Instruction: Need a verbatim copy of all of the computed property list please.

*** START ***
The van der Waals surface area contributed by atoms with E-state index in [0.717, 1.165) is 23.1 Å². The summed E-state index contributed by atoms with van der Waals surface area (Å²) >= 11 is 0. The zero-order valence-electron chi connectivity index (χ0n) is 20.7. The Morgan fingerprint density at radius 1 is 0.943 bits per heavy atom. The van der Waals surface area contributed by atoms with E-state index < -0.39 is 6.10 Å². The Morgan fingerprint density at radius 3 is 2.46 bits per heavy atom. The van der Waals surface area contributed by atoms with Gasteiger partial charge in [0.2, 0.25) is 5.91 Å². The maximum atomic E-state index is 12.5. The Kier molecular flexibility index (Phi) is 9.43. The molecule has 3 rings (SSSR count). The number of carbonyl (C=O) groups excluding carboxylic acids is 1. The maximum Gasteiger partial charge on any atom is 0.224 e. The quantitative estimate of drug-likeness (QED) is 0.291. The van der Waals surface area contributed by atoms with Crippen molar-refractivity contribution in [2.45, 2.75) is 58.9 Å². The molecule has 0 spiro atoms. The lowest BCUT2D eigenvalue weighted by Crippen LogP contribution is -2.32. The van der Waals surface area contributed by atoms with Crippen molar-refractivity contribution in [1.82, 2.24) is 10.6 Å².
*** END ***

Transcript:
The van der Waals surface area contributed by atoms with E-state index in [0.717, 1.165) is 23.1 Å². The summed E-state index contributed by atoms with van der Waals surface area (Å²) >= 11 is 0. The zero-order valence-electron chi connectivity index (χ0n) is 20.7. The Morgan fingerprint density at radius 1 is 0.943 bits per heavy atom. The van der Waals surface area contributed by atoms with E-state index < -0.39 is 6.10 Å². The Morgan fingerprint density at radius 3 is 2.46 bits per heavy atom. The van der Waals surface area contributed by atoms with Gasteiger partial charge in [0.2, 0.25) is 5.91 Å². The maximum atomic E-state index is 12.5. The Kier molecular flexibility index (Phi) is 9.43. The molecule has 3 rings (SSSR count). The number of carbonyl (C=O) groups excluding carboxylic acids is 1. The maximum Gasteiger partial charge on any atom is 0.224 e. The quantitative estimate of drug-likeness (QED) is 0.291. The van der Waals surface area contributed by atoms with Crippen molar-refractivity contribution in [2.45, 2.75) is 58.9 Å². The molecule has 0 spiro atoms. The lowest BCUT2D eigenvalue weighted by Crippen LogP contribution is -2.32. The van der Waals surface area contributed by atoms with Crippen molar-refractivity contribution in [1.82, 2.24) is 10.6 Å².